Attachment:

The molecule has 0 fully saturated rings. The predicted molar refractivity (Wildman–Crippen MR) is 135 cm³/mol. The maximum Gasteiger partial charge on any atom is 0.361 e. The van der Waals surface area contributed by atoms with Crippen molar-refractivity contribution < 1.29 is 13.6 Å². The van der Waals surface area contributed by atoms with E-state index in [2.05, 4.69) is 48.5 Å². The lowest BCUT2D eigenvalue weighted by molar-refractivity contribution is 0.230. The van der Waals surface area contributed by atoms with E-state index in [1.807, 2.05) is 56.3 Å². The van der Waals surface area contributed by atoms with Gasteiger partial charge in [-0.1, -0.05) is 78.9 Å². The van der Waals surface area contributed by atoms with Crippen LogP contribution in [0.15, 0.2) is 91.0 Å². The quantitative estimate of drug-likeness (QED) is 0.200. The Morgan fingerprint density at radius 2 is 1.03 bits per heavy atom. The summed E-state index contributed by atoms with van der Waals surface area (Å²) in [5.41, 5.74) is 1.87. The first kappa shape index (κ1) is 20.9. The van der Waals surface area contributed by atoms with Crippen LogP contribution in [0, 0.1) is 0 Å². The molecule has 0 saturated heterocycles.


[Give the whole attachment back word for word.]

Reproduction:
The molecule has 0 fully saturated rings. The predicted molar refractivity (Wildman–Crippen MR) is 135 cm³/mol. The maximum Gasteiger partial charge on any atom is 0.361 e. The van der Waals surface area contributed by atoms with Crippen molar-refractivity contribution < 1.29 is 13.6 Å². The van der Waals surface area contributed by atoms with E-state index in [2.05, 4.69) is 48.5 Å². The lowest BCUT2D eigenvalue weighted by molar-refractivity contribution is 0.230. The van der Waals surface area contributed by atoms with E-state index in [1.807, 2.05) is 56.3 Å². The van der Waals surface area contributed by atoms with Gasteiger partial charge in [-0.1, -0.05) is 78.9 Å². The van der Waals surface area contributed by atoms with Crippen LogP contribution in [0.15, 0.2) is 91.0 Å². The quantitative estimate of drug-likeness (QED) is 0.200. The Morgan fingerprint density at radius 2 is 1.03 bits per heavy atom. The summed E-state index contributed by atoms with van der Waals surface area (Å²) in [5.41, 5.74) is 1.87. The first kappa shape index (κ1) is 20.9. The van der Waals surface area contributed by atoms with Crippen LogP contribution in [0, 0.1) is 0 Å². The molecule has 0 saturated heterocycles.